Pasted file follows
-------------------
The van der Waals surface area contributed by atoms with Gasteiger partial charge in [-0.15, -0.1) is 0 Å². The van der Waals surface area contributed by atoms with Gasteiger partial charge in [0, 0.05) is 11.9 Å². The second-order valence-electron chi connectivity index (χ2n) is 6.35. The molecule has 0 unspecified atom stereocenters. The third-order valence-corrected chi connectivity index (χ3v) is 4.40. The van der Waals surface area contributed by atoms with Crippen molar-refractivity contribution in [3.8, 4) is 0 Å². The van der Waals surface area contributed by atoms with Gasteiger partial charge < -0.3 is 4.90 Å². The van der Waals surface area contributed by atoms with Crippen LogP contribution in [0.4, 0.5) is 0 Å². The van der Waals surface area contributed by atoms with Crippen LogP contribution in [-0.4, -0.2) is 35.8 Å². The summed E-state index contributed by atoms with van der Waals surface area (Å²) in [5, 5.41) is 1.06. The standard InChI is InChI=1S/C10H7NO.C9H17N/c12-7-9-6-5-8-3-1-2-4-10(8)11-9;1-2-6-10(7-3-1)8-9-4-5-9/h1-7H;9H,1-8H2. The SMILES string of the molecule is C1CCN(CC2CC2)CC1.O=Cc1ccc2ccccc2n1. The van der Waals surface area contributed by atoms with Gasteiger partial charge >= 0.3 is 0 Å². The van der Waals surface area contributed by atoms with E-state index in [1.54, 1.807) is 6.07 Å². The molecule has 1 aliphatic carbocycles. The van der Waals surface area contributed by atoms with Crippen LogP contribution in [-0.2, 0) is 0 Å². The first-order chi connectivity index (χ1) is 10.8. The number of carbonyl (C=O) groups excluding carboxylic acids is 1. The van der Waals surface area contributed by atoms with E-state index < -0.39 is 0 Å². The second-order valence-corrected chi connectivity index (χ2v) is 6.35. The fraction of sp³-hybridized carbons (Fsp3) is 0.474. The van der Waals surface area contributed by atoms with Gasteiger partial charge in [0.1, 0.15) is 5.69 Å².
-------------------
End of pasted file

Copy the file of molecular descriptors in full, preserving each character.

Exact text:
The van der Waals surface area contributed by atoms with Gasteiger partial charge in [-0.15, -0.1) is 0 Å². The van der Waals surface area contributed by atoms with Gasteiger partial charge in [0, 0.05) is 11.9 Å². The second-order valence-electron chi connectivity index (χ2n) is 6.35. The molecule has 0 unspecified atom stereocenters. The third-order valence-corrected chi connectivity index (χ3v) is 4.40. The van der Waals surface area contributed by atoms with Crippen molar-refractivity contribution in [3.8, 4) is 0 Å². The van der Waals surface area contributed by atoms with Gasteiger partial charge < -0.3 is 4.90 Å². The van der Waals surface area contributed by atoms with Crippen LogP contribution in [0.4, 0.5) is 0 Å². The van der Waals surface area contributed by atoms with Crippen LogP contribution in [-0.4, -0.2) is 35.8 Å². The summed E-state index contributed by atoms with van der Waals surface area (Å²) in [5, 5.41) is 1.06. The standard InChI is InChI=1S/C10H7NO.C9H17N/c12-7-9-6-5-8-3-1-2-4-10(8)11-9;1-2-6-10(7-3-1)8-9-4-5-9/h1-7H;9H,1-8H2. The SMILES string of the molecule is C1CCN(CC2CC2)CC1.O=Cc1ccc2ccccc2n1. The van der Waals surface area contributed by atoms with Gasteiger partial charge >= 0.3 is 0 Å². The van der Waals surface area contributed by atoms with E-state index in [1.54, 1.807) is 6.07 Å². The molecule has 1 aliphatic carbocycles. The van der Waals surface area contributed by atoms with Crippen LogP contribution in [-0.2, 0) is 0 Å². The first-order chi connectivity index (χ1) is 10.8. The number of carbonyl (C=O) groups excluding carboxylic acids is 1. The van der Waals surface area contributed by atoms with E-state index < -0.39 is 0 Å². The second-order valence-corrected chi connectivity index (χ2v) is 6.35. The fraction of sp³-hybridized carbons (Fsp3) is 0.474. The van der Waals surface area contributed by atoms with Gasteiger partial charge in [0.1, 0.15) is 5.69 Å².